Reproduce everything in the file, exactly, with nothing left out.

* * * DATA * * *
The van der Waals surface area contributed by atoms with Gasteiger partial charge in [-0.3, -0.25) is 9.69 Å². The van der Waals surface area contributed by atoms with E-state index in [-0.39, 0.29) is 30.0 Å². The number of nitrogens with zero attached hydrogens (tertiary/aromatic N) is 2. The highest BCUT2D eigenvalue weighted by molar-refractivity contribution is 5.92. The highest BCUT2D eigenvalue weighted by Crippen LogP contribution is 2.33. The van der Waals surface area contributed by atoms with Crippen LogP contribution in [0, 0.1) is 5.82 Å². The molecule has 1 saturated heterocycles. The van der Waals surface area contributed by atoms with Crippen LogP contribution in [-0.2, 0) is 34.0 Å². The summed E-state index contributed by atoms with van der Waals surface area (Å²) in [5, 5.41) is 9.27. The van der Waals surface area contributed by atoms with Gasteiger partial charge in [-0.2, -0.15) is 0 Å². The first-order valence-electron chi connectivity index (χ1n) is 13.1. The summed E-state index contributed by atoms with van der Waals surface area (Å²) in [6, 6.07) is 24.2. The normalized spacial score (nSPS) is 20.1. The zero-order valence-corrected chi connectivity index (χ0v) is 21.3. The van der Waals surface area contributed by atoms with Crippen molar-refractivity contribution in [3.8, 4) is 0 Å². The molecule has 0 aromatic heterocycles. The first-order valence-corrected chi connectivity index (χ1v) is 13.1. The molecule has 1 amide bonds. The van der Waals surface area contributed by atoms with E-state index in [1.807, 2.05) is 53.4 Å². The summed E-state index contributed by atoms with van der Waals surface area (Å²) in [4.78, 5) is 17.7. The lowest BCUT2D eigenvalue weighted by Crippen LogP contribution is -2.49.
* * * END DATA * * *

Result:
The van der Waals surface area contributed by atoms with Gasteiger partial charge in [-0.3, -0.25) is 9.69 Å². The van der Waals surface area contributed by atoms with E-state index in [-0.39, 0.29) is 30.0 Å². The number of nitrogens with zero attached hydrogens (tertiary/aromatic N) is 2. The highest BCUT2D eigenvalue weighted by molar-refractivity contribution is 5.92. The highest BCUT2D eigenvalue weighted by Crippen LogP contribution is 2.33. The van der Waals surface area contributed by atoms with Crippen LogP contribution in [0, 0.1) is 5.82 Å². The molecule has 1 saturated heterocycles. The van der Waals surface area contributed by atoms with Crippen LogP contribution in [-0.2, 0) is 34.0 Å². The summed E-state index contributed by atoms with van der Waals surface area (Å²) in [5, 5.41) is 9.27. The van der Waals surface area contributed by atoms with Gasteiger partial charge in [-0.2, -0.15) is 0 Å². The first-order valence-electron chi connectivity index (χ1n) is 13.1. The summed E-state index contributed by atoms with van der Waals surface area (Å²) in [6, 6.07) is 24.2. The normalized spacial score (nSPS) is 20.1. The zero-order valence-corrected chi connectivity index (χ0v) is 21.3. The van der Waals surface area contributed by atoms with Crippen molar-refractivity contribution in [3.8, 4) is 0 Å². The molecule has 0 aromatic heterocycles. The first-order valence-corrected chi connectivity index (χ1v) is 13.1. The molecule has 1 amide bonds. The van der Waals surface area contributed by atoms with E-state index in [1.807, 2.05) is 53.4 Å². The summed E-state index contributed by atoms with van der Waals surface area (Å²) in [4.78, 5) is 17.7. The lowest BCUT2D eigenvalue weighted by Crippen LogP contribution is -2.49.